The Senate Intelligence Committee is probing the circumstances of former National Security Adviser Michael Flynn’s discussions with Russian diplomats, Sen. Angus King told the Press Herald after the committee met Tuesday afternoon, amid calls by Democrats to convene a special commission to investigate Russia’s involvement in the 2016 election.

“The matter of Mr. Flynn and what he communicated with the Russians is very definitely part of our work – even the famous conversation in December – but also whether there are other contacts,” said King, an independent who caucuses with the Democrats.

Flynn resigned Monday after admitting he had misled Vice President Mike Pence about his conversations with the Russian ambassador to the United States before President Trump was inaugurated. Trump told reporters on Friday that he knew nothing about the allegations, even though the White House has since said he knew about them “for weeks.”

Earlier in the day, top Republicans called for existing Congressional investigations to probe the circumstances of Flynn’s resignation, including Senate Republican conference chair Roy Blunt of Missouri, who also sits on the Senate Intelligence Committee. He said Flynn should appear before the committee “very soon.”

Both the Senate and House Intelligence committees are in the midst of broad investigations into Russian involvement in the election, including ties to any of the candidates and their campaigns.

House Minority Leader Nancy Pelosi and other Democrats have called for the creation of an independent, bipartisan, bicameral commission to investigate Russian influence on the election and ties to the new administration, but most Republicans have not.

“Part of our motivation has been that it feels as though they have been dragging their feet,” said Rep. Chellie Pingree of Maine, one of 195 House Democrats who signed on to a bill that would create such a commission. “I would be very happy if the House and Senate committees do a broad investigation and ask things like ‘How long has this been going on, or what has been the impact of the Russians on the election?”

“In this particular era, there’s been a fair amount of reluctance on the part of the Republican majority to ask questions and bring a balanced group of witnesses before them,” Pingree said. “They’ve been so reluctant to do it that my colleagues and I felt we had to push for an outside look at this, just like we did after 9/11.”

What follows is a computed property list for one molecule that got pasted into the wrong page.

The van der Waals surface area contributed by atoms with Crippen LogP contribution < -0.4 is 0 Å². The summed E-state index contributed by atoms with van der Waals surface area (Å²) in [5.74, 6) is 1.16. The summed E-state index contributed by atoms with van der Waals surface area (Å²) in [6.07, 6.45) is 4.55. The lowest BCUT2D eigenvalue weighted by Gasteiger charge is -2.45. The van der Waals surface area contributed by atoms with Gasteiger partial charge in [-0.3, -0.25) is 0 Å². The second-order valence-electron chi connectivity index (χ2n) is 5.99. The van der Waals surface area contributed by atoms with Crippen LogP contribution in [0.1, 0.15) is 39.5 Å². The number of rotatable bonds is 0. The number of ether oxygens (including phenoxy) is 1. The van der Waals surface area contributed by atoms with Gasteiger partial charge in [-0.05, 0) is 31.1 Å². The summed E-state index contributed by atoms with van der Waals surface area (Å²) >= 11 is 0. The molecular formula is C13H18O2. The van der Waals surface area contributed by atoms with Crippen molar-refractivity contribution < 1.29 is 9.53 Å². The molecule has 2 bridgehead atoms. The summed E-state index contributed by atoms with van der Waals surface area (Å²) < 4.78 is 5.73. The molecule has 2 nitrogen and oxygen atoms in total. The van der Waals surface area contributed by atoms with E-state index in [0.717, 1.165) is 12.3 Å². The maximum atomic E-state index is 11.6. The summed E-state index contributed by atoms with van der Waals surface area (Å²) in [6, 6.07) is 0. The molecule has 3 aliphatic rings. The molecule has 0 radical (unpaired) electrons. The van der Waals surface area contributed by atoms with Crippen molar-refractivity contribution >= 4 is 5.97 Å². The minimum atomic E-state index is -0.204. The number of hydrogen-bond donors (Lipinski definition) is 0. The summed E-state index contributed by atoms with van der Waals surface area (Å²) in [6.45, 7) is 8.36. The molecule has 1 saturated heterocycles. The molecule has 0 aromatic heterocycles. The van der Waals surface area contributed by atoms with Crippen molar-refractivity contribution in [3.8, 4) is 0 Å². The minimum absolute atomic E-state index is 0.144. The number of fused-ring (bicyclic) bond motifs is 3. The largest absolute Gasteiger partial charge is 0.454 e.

She admitted that there wasn’t much indication that the Republicans would take up and pass the bill, but she noted things could change as events continue to unfold. “Events have been surprising virtually every day, and maybe a week from now Republicans will have felt enough pressure from their home districts to say, ‘OK, let’s have an independent, bicameral investigation.'”

King, however, says he sees no need for such a committee because the Senate Intelligence Committee is already plunging into the work. “We’ve already begun identifying witnesses and documents and the staff who are going to work on this, so we’re underway,” King said. “My position is that we’re the right committee to do this work.”

King said that the entire meeting of the committee Tuesday focused on the Flynn’s contacts with the Russians, and that it would definitely be part of their work going forward.

Maine’s senior senator, Republican Susan Collins, also sits on the Senate Intelligence Committee and agrees with King. “The Senate Intelligence Committee is already looking at the issues of Russia’s attempts to spread misinformation, efforts to influence the election, and any links between Russia and individuals associated with either of the campaigns,” she said in a written statement Tuesday evening. “Congressional investigations into issues like these are best performed by the Intelligence committees, which have the oversight authority, appropriately cleared staff, and responsibility to do so.”

A spokesman for Rep. Bruce Poliquin of Maine, R-2nd District, said he expected the existing Senate and House Intelligence committee investigations would continue their work, but did not respond to questions about whether an independent commission was necessary.

“It is important we understand what any nation has done, or may do, to influence our democracy,” spokesman Brendan Conley said via email.

Colin Woodard can be contacted at 791-6317 or at:

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